On this ID the Future, intelligent design pioneer William Dembski talks with host Robert Crowther about his return to the intelligent design arena and what he’s been up to during his time away from the front lines of the ID movement. He also gives a sneak preview of the talk he plans to give at this Saturday’s Dallas Conference on Science and Faith. The February 20 conference is open to both in-person and live online attendance. To learn more about this exciting event, and to register, go here.
As a nod to Darwin Day and Black History Month, today’s ID the Future spotlights the racist thinking of Charles Darwin and the scientific racism fueled by Darwinism and Darwinists. As guest and historian Michael Flannery notes, Darwin’s followers, including Darwin’s cousin, Francis Galton, took ideas found in Darwin’s work and used them to vigorously press the case for eugenics, a movement that came to have a horrifying impact for American blacks in the twentieth century, including for thousands who were subjected to forced sterilizations. Was Darwin’s racism purely a function of his time and place, Victorian England? Flannery says no, and on two counts. First, he says that the co-discoverer of the theory of evolution by natural selection, Alfred Read More ›
On this ID The Future from the vault, Casey Luskin interviews biologist Jonathan Wells about evolution, intelligent design, scientific revolutions and historian of science Thomas Kuhn. Kuhn argued from the history of science that reigning scientific paradigms do not give way gently and rationally before new and conflicting evidence; instead, the proponents of the old paradigm tend to dig in their heels and resist till the bitter end. Wells sees this dynamic at work with the reigning paradigm in origins biology, the modern theory of evolution, now challenged by the theory of intelligent design. Wells describes examples of how the current conversation among scientists about evolution and intelligent design matches many of the key characteristics of earlier paradigm shifts outlined in Kuhn’s Read More ›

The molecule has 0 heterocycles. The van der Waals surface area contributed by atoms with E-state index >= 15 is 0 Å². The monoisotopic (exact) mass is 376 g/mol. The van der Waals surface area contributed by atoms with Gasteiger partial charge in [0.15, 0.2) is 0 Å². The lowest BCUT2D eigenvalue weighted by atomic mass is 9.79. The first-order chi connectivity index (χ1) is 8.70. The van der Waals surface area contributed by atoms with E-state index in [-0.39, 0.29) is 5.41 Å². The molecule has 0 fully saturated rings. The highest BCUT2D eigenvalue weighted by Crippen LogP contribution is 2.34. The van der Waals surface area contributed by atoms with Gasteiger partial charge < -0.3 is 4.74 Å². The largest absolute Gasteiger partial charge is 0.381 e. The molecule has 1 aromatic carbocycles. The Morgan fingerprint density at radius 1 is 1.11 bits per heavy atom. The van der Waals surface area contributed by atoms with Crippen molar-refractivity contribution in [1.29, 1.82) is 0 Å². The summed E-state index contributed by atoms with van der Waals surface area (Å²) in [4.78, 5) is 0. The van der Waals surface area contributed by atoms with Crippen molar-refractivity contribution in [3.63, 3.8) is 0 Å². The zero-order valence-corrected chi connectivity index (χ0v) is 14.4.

On this ID the Future, biophysicist Cornelius Hunter and host Eric Anderson discuss the RNA World hypothesis, an explanation for how the first self-reproducing organism might have arisen via mindless chemical processes. Hunter and Anderson have each written on the topic, and together they unpack some of the many and growing problems with this RNA-first explanation for the origin of life. They also spotlight some recent admissions in mainstream scientific publications that it’s time to move on from the cherished but embattled RNA World. The conversation pivots off of a recent essay by Hunter at Evolution News, “RNA World: Repeated Downfalls, Repeated Resurrections.” For more on the challenges of creating the first self-reproducing biological entity, see Eric Anderson’s Chapter 3 Read More ›
On this ID the Future, we pull a classic from the vault to celebrate the return of Casey Luskin and William Dembski to the intelligent design sphere. Both will be speaking at the upcoming Dallas Conference on Science and Faith, open this year to in-person and online participation. In today’s conversation Dembski offers advice to those who want to get involved in the intelligent design movement. One piece of advice he offers the academically inclined: go get your PhD. Interestingly, that’s exactly what Luskin did, and is just back from the University of Johannesburg to resume work with the Center for Science and Culture, now with a PhD in geology. Dembski and Luskin also discuss three books that at the time Read More ›